I want to redo my basement. We have painted brick on some of the outer walls, and we'd like to remove the finish off of those sections. Our house is an old bungalow with a 1000sqft basement area, and we'd prefer to not lose space framing the outer walls. As far as losing insulation, I really don't care. Our basement is 90 percent underground and never feels bad. Some contractors say that's fine, but one said that I need to insulate to meet code. Who is right?
Cody, removing paint from brick veneer can be a labor intensive project that takes a lot of time, but it can be done. However, before doing anything the paint should be checked for lead content. If your home was constructed before 1978, there's a pretty good chance that the paint is lead based.
If that is the case, proper guidelines should be followed during the removal process to protect your family's health. A contractor certified by the EPA should inspect the paint prior to any work being done.
Paint that contains lead can be removed by DIYers, but the safety guidelines on the EPA's website should be followed during the project. Any contractor hired to remove lead-based paint must be certified by the EPA to perform the job.
When removing the paint, avoid using anything abrasive that could damage the surface of the brick. While you may be tempted, do not use a wire brush, power grinder, or even sandpaper.
I have not used it myself, but have heard and read good things about a product called Peel Away made by Dumond Chemicals. A solution is spread on the walls and then covered with a supplied laminated paper. The paint then dissolves and peels away as the paper is removed. If it works as advertised, the product could save you a lot of work.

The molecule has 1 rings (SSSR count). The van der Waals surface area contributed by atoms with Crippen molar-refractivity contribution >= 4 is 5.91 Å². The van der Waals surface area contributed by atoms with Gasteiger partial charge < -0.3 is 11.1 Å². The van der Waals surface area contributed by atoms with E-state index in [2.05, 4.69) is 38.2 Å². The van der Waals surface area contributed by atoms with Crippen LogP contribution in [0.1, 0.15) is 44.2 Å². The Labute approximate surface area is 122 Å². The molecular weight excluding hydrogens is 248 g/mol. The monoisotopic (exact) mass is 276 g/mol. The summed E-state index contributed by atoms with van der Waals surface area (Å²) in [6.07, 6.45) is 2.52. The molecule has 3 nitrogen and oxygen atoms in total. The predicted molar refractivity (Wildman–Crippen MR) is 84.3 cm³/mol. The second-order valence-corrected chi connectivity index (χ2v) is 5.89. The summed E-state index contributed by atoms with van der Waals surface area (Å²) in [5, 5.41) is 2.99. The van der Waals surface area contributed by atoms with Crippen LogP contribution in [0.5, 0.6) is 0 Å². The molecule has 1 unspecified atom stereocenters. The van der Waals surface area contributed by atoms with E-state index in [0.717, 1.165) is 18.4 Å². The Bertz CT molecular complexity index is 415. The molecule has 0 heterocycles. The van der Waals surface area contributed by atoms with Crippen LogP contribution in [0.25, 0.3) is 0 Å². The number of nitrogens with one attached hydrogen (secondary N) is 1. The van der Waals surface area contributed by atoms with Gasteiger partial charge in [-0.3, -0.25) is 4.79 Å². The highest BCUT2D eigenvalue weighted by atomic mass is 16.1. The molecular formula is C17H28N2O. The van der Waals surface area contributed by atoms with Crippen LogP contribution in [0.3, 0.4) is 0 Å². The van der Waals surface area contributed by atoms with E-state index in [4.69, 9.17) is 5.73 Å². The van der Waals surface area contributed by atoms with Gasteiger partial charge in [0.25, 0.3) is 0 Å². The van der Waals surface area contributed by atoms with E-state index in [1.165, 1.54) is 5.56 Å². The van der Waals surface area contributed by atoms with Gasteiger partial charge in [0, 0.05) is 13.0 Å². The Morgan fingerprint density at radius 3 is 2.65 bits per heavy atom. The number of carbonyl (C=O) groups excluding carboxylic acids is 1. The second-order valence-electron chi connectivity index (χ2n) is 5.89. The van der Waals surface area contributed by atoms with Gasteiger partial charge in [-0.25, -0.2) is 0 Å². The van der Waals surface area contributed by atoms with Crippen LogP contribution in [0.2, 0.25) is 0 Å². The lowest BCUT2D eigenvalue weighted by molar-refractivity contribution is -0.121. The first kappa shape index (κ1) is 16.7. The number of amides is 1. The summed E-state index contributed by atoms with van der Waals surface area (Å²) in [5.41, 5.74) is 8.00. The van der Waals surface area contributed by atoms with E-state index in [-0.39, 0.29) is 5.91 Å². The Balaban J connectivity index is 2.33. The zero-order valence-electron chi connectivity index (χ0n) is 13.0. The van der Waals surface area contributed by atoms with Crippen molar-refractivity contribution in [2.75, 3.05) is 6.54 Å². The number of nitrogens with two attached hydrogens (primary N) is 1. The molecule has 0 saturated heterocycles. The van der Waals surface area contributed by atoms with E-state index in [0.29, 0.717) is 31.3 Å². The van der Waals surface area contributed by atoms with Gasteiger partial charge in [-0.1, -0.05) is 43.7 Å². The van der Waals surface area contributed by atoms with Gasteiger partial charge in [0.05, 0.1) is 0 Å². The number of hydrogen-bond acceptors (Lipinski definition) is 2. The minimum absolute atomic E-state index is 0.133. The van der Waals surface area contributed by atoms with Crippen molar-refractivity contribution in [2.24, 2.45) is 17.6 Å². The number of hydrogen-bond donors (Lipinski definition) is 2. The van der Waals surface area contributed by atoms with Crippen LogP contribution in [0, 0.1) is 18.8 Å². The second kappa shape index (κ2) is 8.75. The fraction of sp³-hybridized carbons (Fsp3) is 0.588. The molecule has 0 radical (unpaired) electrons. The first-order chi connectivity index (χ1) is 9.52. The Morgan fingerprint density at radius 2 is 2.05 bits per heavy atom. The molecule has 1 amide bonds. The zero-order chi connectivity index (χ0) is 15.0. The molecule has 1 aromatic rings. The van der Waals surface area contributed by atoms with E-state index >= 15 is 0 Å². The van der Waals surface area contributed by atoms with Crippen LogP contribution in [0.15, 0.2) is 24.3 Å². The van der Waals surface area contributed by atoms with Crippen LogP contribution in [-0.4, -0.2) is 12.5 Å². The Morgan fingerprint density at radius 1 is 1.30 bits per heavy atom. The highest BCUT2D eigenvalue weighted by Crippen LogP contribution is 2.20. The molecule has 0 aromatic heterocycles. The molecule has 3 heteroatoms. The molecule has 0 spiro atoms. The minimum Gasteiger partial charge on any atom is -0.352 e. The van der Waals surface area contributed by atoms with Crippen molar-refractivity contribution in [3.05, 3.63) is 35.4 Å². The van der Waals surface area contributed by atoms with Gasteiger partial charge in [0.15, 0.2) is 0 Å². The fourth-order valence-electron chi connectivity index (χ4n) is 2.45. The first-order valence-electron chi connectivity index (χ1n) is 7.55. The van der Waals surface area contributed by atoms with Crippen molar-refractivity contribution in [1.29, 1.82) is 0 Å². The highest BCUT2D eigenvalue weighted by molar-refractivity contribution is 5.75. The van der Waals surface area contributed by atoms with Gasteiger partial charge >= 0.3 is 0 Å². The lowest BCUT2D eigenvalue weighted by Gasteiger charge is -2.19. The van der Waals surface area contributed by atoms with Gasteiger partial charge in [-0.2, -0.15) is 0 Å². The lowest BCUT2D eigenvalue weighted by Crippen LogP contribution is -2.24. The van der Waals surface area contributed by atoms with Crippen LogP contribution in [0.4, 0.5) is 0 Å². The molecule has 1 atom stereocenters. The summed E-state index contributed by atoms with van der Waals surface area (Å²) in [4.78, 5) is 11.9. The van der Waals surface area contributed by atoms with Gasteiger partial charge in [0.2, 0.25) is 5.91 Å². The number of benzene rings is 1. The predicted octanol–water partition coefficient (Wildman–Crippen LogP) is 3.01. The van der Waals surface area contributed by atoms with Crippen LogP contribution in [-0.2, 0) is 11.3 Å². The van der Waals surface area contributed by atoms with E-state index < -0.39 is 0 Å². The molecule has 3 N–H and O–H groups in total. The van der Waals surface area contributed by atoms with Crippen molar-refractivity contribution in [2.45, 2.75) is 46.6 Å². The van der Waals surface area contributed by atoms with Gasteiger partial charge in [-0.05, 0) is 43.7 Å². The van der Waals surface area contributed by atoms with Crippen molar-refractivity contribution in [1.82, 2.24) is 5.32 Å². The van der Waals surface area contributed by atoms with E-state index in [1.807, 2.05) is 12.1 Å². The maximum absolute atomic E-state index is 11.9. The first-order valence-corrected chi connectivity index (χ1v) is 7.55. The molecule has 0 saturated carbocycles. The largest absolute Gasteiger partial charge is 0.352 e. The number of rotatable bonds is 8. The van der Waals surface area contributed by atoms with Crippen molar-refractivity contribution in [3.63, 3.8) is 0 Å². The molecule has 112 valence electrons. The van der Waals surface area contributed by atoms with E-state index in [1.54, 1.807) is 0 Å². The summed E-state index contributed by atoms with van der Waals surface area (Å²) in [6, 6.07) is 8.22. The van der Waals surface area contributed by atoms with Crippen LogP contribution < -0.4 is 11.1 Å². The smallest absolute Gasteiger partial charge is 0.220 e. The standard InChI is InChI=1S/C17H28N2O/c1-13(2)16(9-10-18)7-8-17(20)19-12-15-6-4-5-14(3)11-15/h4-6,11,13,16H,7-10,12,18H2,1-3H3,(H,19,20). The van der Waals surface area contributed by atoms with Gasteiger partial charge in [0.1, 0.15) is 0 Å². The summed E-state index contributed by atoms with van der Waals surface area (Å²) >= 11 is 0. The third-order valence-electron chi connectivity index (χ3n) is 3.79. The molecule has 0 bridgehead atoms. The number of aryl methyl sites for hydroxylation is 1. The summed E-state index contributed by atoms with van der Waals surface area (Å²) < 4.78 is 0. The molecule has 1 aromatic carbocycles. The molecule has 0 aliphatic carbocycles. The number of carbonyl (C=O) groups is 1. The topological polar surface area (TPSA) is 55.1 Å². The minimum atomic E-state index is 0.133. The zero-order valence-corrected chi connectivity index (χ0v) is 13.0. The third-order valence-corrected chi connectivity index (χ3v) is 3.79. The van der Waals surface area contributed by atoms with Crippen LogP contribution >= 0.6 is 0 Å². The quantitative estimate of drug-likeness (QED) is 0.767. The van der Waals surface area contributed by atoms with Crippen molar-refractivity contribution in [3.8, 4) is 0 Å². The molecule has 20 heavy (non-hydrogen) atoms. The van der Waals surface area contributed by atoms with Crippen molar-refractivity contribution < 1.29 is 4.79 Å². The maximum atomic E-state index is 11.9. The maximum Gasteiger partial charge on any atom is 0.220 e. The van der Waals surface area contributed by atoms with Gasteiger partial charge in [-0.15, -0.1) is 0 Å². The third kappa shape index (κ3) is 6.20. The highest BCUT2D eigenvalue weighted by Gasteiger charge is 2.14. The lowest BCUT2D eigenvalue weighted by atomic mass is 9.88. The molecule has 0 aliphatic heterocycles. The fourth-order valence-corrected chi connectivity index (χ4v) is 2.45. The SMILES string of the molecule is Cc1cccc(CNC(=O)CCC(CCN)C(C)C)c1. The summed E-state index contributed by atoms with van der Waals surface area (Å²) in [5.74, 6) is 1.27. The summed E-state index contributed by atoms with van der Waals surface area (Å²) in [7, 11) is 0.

As far as insulating the exterior walls of your basement, that is going to depend on the building code enforced in the jurisdiction where the house is located. Many localities require that all exterior walls of a finished basement be insulated to a certain R-value, but in some cases the insulation can be on the exterior of the foundation as long as it extends to a certain depth below grade.
If your local building inspection department allows this, spray foam insulation could be applied to the exterior of your basement. You might have to dig a little dirt from around the foundation for the application, but this method wouldn't cause the loss of any interior space.
You are going to need a building permit to finish your basement so whatever is done will need to meet code. I suggest contacting the local building inspection office to find out whether they require insulation in a below grade finished basement and if so, what types are acceptable.